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“It would not be worth an employer’s time to employ you”

gervelle Community member Posts: 4 Connected
Geri is a writer and blogger at Spinal Cord Injury Blog, where she writes about living with her acquired disability. Today, she talks to us about her experiences of employment since becoming disabled, and how she thinks things could be improved.

Recently I’ve been thinking about my experience with employment since my injury and I’ve come to realise how much of a sense of fulfillment work gives me. It's now recognised that working has health benefits adding to self-worth, self-esteem and a feeling of self-reliance.

After my accident I prioritized finding a job, and almost one year after incurring my disability I re-entered the workforce. My employer at the time of the accident, a multi-national healthcare company, was excellent in aiding me to get back to employment. They did this in a number of ways. They transferred me to a different branch (closer to where I now resided), they reallocated me with a new post more in line with my subsequent abilities, they made some essential changes to my place of work, and they allowed me to be accompanied by a personal assistant until I became familiar with my new surroundings. 

I was one of the lucky ones: a significant employment gap between disabled and non-disabled people remains, along with the poverty that generally accompanies disability. A big player in independence is your 'financial resources' with poverty and independence being closely related. This is an invisible community, who for the most part are suffering in silence as they try to cope with the day-to-day struggles. 

Even though for the most part I have been lucky with regards to securing employment, I have also had a few negative experiences. One such was being told by a person specially trained to help disabled people find suitable jobs that “it would not be worth an employer’s time to employ you”. This disability employment adviser was and is a member of the social welfare office in my area and despite his invaluable advice I have obtained several paid roles in the past three years. His attitude towards disability was most definitely not leading the way, but lagging behind. This staggering negative perception and attitude around disability is what prevents employers from hiring disabled people and this needs to be addressed. Unfortunately, people with disabilities are still seen as incapable, with stigma surrounding mental aptitudes and ability still existing. In 2018, disability discrimination should have no place in our society, including our work environments.

In my opinion, there is too little guidance, support and training to help those with long-term conditions into employment, and once again the myriad initiatives designed to lift people out of isolation and segregation fall short. The system prevents so many disabled people from joining or re-entering the workforce and becoming independent. This can create a mentality that there’s little a disabled people can add to the state: instead, they remain a stigmatic liability due to their disability. Work opportunities need to be given and barriers need to be overcome. Society should stand behind people who are different by way of physical or intellectual needs and actively empower them. The government needs to directly help employers and medical professionals work together to get people with disabilities into work. Employers need to take a positive approach to disability and offer interviews to all disabled applicants who meet the minimum job criteria. Further schemes must provide essential finances towards the cost of special equipment at work and/or travel expenses.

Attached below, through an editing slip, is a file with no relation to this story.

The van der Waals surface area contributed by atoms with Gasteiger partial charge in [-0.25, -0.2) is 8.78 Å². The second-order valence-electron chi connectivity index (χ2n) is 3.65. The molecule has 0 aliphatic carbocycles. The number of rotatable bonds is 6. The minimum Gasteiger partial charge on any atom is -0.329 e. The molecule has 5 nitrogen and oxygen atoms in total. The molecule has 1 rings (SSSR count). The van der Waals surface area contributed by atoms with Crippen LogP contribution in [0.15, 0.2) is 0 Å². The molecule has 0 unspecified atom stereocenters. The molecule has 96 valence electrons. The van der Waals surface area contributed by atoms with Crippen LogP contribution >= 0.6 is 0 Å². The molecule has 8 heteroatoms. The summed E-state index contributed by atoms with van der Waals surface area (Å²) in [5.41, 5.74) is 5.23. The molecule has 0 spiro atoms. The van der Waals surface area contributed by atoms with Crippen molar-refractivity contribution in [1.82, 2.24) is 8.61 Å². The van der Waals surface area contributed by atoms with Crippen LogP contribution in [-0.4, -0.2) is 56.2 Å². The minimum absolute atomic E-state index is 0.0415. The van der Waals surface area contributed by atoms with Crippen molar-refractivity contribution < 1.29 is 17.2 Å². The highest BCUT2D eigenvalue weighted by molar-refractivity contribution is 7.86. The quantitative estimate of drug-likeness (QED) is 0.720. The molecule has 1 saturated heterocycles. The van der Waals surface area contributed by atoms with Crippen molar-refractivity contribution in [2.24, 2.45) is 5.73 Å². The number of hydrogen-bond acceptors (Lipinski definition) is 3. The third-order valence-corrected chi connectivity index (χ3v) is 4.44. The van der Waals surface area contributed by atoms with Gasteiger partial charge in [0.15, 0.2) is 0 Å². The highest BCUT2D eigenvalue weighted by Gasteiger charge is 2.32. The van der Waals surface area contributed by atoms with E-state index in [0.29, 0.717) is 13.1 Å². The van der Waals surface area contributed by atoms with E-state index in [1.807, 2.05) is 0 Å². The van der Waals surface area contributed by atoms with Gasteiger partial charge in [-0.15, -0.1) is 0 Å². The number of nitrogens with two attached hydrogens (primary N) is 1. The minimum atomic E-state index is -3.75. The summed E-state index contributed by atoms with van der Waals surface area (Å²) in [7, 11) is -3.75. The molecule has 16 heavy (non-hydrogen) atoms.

I leave you with this last thought; Do you think enough is being done to promote diversity in the workplace, when thinking about disability in particular?


  • wilko
    wilko Community member Posts: 2,458 Disability Gamechanger
    @gervelle, I think it's the type of employment you where in or trying to get into. Like myself who has been farming since aged 17 now 60 plus and diagnosed with MS there was no away I could return to work there was no practical ways to allow me to continue working. As for gaining other employment not being able to stand or sit for long periods suffering fatigue all doesn't help. So many others would love to work but employers are unable to offer suitable work for them in a safe environment taking into account all the regulations on health and safety and provisions for the disabled employees acess points ect. And lastly the size of the company having the funds to take some body on with any sort of disability or health problems unless they are a former employee.
  • Geoark
    Geoark Community member Posts: 1,467 Disability Gamechanger

    I would wholeheartedly agree that there are going to be jobs that are not suitable for everyone, and some people who may never work, or return to work. 

    I would totaly disagree that the size of a company would stop them taking on an employee with any sort of disability or health problem. And if as you say they do not have the funds why these would suddenly appear for a former employee? For many disabilities accomodation does not even have to cost the company any money.

    Health and safety regulations is also a red herring. I have worked alongside disabled people in various places including busy warehouses where the disability simply wasn't a major issue. For many disabled people simple accommodations are easy and cheap to accomplish. Yes there may be some premises which by design would make employing people with certain disabilities difficult or impossible to accommodate but there are plenty of employers where such issues do not exist.

    The biggest barrier for many people returning and sustaining work is to do with other peoples attitudes, misconceptions and prejudices. Another is meaningful retraining to enable people who have worked in one particular field of work for many years to move into another.